VLADIMIR Putin’s obdurate bite-back happened just as Ireland’s latest cost-of-living package was unveiled – reminding us that Finance Minister’s Michael McGrath’s best efforts to support people are at best a sticking plaster.
utin’s belligerent message was no big surprise. But it reinforced a growing view that his illegal and immoral invasion of Ukraine will drag into next year at least. That means continued resultant economic and social pressures on Ireland – along with all other countries.
For now, if you can ignore a huge long-term debt overhang which is big by international standards, the short-term news is good. Mr McGrath and Public Expenditure Minister Paschal Donohoe have one more time flashed the cash with a €1.3bn package.
This included mainly once-off welfare payments and also showed the uncanny knack of the tourist sector to yet again belatedly get their way in the battle to further extend the 9pc lower Vat rate. That late win against the odds and all signals from Government in recent weeks is worthy of a study unto itself.
Taoiseach Leo Varadkar was upbeat as he predicted there was enough economic firepower for next year, thanks to the 2022 €5bn budget surplus. Green Party leader Eamon Ryan happily chimed in with a projected extra €300m-€600m in State revenue from windfall taxes on exaggerated energy revenues, which will help fund sustained war fallout subsidies.
So, despite Putin’s mendacity and unrepentant distortions of history to justify more war, Ireland could be worse fixed to face the Russian invasion fallout. The message from Government Buildings so far is that the funds are there to cope for next year as well.
The question is what happens if Putin continues his “special operations” in Ukraine deep into 2024 and beyond? Everyone agrees this war is unlikely to end in 2023 – many speculate it will continue much longer.
In a mix of bravado and selective history re-writing, Putin accused the West of using the Ukraine conflict to “be done” with Russia, rhetorically insisting “traitors” will be punished. But his arguments that Moscow had successfully withstood Western sanctions will, sadly, chime with many on the anti-Putin side of the argument.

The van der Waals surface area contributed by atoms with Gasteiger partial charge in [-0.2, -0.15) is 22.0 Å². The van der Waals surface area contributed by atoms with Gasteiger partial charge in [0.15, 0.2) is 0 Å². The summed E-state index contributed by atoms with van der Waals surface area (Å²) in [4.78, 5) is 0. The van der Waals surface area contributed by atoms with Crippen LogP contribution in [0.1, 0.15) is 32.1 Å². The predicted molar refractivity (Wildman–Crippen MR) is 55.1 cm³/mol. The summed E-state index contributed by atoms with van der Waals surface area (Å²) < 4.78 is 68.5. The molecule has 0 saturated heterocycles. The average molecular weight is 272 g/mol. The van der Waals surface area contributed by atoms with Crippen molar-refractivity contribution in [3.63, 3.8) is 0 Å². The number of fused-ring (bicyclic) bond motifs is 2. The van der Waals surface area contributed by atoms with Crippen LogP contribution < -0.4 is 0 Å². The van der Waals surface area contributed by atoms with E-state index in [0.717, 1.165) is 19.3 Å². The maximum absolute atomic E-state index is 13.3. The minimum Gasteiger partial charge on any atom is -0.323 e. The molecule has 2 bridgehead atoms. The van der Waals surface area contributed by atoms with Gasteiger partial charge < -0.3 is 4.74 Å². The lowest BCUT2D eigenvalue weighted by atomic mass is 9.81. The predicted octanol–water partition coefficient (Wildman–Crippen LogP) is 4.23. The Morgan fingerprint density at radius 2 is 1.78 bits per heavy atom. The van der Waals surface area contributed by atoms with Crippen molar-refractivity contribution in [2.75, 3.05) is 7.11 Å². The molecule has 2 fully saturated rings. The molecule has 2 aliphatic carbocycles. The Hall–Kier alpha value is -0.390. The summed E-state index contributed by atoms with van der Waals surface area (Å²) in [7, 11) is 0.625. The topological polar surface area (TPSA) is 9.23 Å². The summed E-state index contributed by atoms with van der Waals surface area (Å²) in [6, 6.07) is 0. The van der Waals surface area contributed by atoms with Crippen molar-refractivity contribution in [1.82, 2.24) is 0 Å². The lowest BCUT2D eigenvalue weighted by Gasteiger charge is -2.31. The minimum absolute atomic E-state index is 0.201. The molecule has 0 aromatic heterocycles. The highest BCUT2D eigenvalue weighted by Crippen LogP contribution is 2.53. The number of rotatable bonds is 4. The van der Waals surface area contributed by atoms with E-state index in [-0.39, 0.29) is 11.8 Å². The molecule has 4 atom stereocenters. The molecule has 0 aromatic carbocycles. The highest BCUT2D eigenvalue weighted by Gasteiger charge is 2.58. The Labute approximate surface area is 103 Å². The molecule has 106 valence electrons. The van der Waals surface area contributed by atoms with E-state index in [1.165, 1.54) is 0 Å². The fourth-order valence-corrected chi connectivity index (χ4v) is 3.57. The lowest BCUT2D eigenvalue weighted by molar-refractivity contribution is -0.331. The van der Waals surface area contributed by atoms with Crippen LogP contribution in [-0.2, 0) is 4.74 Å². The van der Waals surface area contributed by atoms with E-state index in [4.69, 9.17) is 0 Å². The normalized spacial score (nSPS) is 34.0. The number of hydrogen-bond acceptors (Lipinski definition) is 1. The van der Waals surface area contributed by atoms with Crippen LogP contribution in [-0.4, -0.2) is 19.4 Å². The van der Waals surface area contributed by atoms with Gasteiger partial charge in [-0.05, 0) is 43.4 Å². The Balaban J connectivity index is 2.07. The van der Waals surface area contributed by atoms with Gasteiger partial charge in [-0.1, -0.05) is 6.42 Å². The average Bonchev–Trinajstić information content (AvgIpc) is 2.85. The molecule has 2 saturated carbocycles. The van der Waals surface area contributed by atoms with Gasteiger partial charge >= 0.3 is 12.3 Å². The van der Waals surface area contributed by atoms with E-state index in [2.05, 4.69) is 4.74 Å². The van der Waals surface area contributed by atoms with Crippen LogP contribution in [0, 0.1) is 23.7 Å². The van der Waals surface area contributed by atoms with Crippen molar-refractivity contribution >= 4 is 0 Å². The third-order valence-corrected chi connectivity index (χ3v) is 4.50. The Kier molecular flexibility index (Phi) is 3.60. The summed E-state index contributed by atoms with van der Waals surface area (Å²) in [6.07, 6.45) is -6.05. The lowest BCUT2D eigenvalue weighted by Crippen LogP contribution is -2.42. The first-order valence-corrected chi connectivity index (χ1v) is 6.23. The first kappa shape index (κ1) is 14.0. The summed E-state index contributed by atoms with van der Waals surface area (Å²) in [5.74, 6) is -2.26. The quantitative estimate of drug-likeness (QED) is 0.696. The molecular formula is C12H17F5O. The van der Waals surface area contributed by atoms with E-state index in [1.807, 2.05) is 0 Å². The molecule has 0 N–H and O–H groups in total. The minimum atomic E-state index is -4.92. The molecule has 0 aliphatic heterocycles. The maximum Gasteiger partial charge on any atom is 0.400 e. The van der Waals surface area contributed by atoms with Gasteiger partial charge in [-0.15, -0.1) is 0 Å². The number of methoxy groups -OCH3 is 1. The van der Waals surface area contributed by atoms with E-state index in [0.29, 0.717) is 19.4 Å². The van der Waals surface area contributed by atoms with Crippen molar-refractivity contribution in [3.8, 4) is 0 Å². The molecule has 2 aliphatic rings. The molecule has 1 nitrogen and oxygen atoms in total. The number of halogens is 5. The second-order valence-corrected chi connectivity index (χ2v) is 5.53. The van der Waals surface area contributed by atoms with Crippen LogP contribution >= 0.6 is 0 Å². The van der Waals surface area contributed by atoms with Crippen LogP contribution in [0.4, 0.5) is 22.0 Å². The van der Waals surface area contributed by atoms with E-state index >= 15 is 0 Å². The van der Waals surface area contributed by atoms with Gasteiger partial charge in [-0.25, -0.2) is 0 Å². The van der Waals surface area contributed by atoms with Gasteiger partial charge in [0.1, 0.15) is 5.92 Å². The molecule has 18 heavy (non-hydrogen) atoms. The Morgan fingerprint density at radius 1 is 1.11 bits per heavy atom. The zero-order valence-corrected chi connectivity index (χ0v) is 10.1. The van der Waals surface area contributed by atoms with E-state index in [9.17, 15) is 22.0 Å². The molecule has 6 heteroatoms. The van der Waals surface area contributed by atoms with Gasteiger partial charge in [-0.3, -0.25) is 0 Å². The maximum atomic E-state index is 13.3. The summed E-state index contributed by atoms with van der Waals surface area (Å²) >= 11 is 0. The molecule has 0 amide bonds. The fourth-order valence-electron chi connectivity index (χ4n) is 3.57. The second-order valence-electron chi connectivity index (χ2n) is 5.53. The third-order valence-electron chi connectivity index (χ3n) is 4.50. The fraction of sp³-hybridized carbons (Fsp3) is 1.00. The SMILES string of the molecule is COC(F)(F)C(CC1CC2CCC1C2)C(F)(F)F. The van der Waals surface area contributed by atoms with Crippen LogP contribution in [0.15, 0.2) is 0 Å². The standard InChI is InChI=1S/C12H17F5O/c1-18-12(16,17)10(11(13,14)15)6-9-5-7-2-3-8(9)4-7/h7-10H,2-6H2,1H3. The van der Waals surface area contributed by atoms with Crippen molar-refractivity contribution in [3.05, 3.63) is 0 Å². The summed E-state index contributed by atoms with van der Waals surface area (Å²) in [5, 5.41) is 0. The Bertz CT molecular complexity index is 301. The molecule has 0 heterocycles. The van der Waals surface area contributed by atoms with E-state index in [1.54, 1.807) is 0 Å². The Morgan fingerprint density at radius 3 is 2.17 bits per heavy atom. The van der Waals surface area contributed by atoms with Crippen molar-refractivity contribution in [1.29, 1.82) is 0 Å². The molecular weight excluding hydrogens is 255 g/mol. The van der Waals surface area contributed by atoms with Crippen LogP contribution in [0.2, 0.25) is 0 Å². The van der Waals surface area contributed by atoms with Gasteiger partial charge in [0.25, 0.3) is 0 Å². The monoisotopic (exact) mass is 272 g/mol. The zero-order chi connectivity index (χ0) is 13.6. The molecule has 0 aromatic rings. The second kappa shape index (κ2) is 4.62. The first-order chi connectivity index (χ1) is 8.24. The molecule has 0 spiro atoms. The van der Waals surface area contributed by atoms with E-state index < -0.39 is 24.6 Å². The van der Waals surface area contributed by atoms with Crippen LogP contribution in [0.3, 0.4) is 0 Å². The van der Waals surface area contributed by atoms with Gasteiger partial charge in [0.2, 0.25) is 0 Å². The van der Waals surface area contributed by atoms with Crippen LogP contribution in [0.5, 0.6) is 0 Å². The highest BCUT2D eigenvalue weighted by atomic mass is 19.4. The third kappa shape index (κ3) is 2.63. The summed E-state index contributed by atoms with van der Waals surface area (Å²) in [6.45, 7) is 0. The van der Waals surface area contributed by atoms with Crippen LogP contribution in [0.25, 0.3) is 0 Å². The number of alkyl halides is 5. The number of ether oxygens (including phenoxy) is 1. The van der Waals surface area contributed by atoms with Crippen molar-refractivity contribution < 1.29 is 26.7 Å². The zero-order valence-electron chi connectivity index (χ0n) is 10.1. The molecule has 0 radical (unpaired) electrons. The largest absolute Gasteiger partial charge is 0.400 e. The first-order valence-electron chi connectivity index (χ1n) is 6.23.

The kindest estimate is that sanctions are “a long game” which are inconvenient for the Moscow regime at times. But despite some inconveniences, daily life in Russia continues (with mobilisation of hundreds of thousands, and over one million dissidents fleeing the country) artificially depressing unemployment rates.
The question is what happens if Putin continues his ‘special operations’ in Ukraine deep into 2024 and beyond?
Speaking three days before the anniversary of Russian tanks rolling into Ukraine, Putin said Western elites’ clear goal was to inflict a strategic defeat on Russia. “The responsibility for fuelling the Ukrainian conflict, for its escalation, for the number of victims lies completely with Western elites,” said Putin, repeating very contentious about the West supporting neo-Nazi forces in Ukraine.
The Russian president said his country remained determined to fulfil “all its tasks” in Ukraine. As both Moscow and Kyiv ramp up their war efforts, things will likely be a lot more bloody and destructive before there is any talk of peace.
Putin predicted inflation would soon stabilise around its target level of 4pc. He noted that Russian billionaires had their assets, foreign accounts and yachts seized due to sanctions. Some in Western intelligence circles predict that this elite group could ultimately take down the Putin regime – though many also shudder at the prospective chaos which might follow such an outcome.
For now, Putin played the populist card, saying “no one among ordinary people felt sorry” for these plutocrats deprived of riches due to sanctions.
“Everyone must understand that the sources of well-being and the future should be only here, in their native country: Russia. Invest in Russia – the state and society will support you,” he said.